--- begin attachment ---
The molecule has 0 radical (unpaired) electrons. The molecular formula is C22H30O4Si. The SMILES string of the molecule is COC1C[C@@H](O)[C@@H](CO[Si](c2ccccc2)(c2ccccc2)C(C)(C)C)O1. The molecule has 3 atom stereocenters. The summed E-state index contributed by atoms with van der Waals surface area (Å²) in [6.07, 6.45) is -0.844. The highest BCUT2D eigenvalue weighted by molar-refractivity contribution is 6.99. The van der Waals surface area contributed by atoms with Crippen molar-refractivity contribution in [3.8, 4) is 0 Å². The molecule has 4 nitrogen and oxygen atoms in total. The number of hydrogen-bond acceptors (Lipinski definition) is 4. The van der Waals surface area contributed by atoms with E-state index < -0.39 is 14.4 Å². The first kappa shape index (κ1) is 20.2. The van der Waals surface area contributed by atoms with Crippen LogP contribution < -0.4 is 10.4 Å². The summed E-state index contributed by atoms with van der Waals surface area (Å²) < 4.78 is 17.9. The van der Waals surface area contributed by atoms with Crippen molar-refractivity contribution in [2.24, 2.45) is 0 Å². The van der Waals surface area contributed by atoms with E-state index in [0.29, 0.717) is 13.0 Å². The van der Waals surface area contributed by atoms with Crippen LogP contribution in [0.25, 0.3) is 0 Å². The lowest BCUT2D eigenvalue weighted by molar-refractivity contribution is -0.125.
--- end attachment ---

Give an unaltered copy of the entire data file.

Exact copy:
The molecule has 0 radical (unpaired) electrons. The molecular formula is C22H30O4Si. The SMILES string of the molecule is COC1C[C@@H](O)[C@@H](CO[Si](c2ccccc2)(c2ccccc2)C(C)(C)C)O1. The molecule has 3 atom stereocenters. The summed E-state index contributed by atoms with van der Waals surface area (Å²) in [6.07, 6.45) is -0.844. The highest BCUT2D eigenvalue weighted by molar-refractivity contribution is 6.99. The van der Waals surface area contributed by atoms with Crippen molar-refractivity contribution in [3.8, 4) is 0 Å². The molecule has 4 nitrogen and oxygen atoms in total. The number of hydrogen-bond acceptors (Lipinski definition) is 4. The van der Waals surface area contributed by atoms with E-state index < -0.39 is 14.4 Å². The first kappa shape index (κ1) is 20.2. The van der Waals surface area contributed by atoms with Crippen LogP contribution < -0.4 is 10.4 Å². The summed E-state index contributed by atoms with van der Waals surface area (Å²) < 4.78 is 17.9. The van der Waals surface area contributed by atoms with Crippen molar-refractivity contribution in [2.24, 2.45) is 0 Å². The van der Waals surface area contributed by atoms with E-state index in [0.29, 0.717) is 13.0 Å². The van der Waals surface area contributed by atoms with Crippen LogP contribution in [0.25, 0.3) is 0 Å². The lowest BCUT2D eigenvalue weighted by molar-refractivity contribution is -0.125.